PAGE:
Traffic Generation is Not Lead Generation

If you are addicted to vanity metrics, you may not recognize the huge drop between visitors that will never engage and the actual leads you get. Could be wrong strategy or even worse, the illusion of real opportunities.

Have you ever seen the reverse hockey stick of madness? It’s the graph that seems to be acceptable and ridiculous. For example, imagine a site with 15,000 visitors for the day. There’s much apparent activity. But there are only 10 new leads. And then maybe a customer or two pops out of the noise during that month.

That means there were 14,998 uninterested people. Possibly aggravated as well.

There are a few possible scenarios. Those visitors might not have really had a need. They could have gotten confused on the next step. Or, the supposed visitors were not real to begin with. Some kind of search term popped up and the gimmick worked to get them to click, but once they landed, they realized it was not relevant or meaningful. There was not true engagement.

In contrast, wouldn’t having even just 100 visitors and getting 20 leads from it be a better metric? It’s less sexy as far as traffic, but it’s more real. You are not wasting as many people’s attention, and your content is engaging enough to get people to take some kind of action. It’s more efficient for everyone.

Traffic generation for the sake of driving up big numbers may be appealing because the thinking bleeds into a form of laziness. Good things can happen with big numbers. But if it is disconnected, then it’s that wonderful saying at play,

“Don’t confuse effort with results.”

Lead generation should set up your sales process. A real lead is a person who is qualified and does not waste your time or theirs. Your sales team is able to speak with someone that has information symmetry. They know about you and your industry. They are ready for an intelligent dialogue to move forward.

You could say this is a strategy around quality rather than being enamored with pure quantity.

Vanity metrics can be distracting and just create noise. They can also backfire. People’s first impression of your brand can be negative rather than one built on trust. Your page ranking with Google might also go down, especially with the algorithm changes happening these days to drive out SEO gimmicks.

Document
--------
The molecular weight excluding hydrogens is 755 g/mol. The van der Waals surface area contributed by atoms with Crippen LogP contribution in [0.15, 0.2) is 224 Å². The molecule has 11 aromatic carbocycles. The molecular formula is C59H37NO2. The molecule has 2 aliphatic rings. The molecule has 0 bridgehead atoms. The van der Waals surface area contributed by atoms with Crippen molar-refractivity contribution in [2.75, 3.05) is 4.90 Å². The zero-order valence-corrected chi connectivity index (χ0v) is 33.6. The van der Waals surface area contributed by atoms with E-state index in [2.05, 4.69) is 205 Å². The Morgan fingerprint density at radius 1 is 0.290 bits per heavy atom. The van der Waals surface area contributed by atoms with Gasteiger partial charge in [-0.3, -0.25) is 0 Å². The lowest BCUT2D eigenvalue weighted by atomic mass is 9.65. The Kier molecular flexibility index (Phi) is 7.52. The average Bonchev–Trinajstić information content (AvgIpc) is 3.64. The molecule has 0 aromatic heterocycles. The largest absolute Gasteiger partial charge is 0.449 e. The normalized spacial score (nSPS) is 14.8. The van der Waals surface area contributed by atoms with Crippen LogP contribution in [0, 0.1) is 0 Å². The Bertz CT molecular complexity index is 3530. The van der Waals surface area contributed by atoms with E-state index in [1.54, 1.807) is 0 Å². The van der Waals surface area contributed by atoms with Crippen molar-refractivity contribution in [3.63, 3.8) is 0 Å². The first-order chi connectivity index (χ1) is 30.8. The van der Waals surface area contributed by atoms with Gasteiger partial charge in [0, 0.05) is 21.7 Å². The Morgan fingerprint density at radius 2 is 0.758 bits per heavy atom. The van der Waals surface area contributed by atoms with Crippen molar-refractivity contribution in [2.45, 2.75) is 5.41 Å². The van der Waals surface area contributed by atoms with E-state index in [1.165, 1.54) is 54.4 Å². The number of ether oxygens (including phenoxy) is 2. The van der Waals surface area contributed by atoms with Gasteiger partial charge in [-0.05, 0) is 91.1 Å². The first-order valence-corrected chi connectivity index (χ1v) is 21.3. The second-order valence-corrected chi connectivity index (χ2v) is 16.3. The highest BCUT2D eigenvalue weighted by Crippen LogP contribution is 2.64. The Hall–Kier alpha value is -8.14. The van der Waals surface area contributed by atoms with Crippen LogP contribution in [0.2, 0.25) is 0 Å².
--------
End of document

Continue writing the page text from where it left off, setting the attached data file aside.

True lead generation will happen because a stranger took action. They found something compelling to want to engage you further in some way. If your systems and strategy are set up with this in mind, then you will see it in the eager prospects that want to take a next step with you.

Traffic generation alone can be a feeder, but it can quickly become noise if there is not a continuity of a visitor’s experience and their ensuing conversion.

As a company, we like to work around strategy. Asking questions in a backwards ways helps.

Who is your ideal customer?

How many would you like to acquire?

What would make them want to move to action?

Where do your prospective customers hang out?

What steps does a stranger take?

These are questions that need definitive answers and an experience to help guide a person so they are not lost in the traffic and noise. It’s a lead process rather than a traffic process.

Thinking it through, what could your strategy look like to get the real deal with people you need to be in the conversation with?

Published by Don Dalrymple

I partner with founders and entrepreneurs in startup businesses. I write and consult on strategy, systems, team building and growing revenue.

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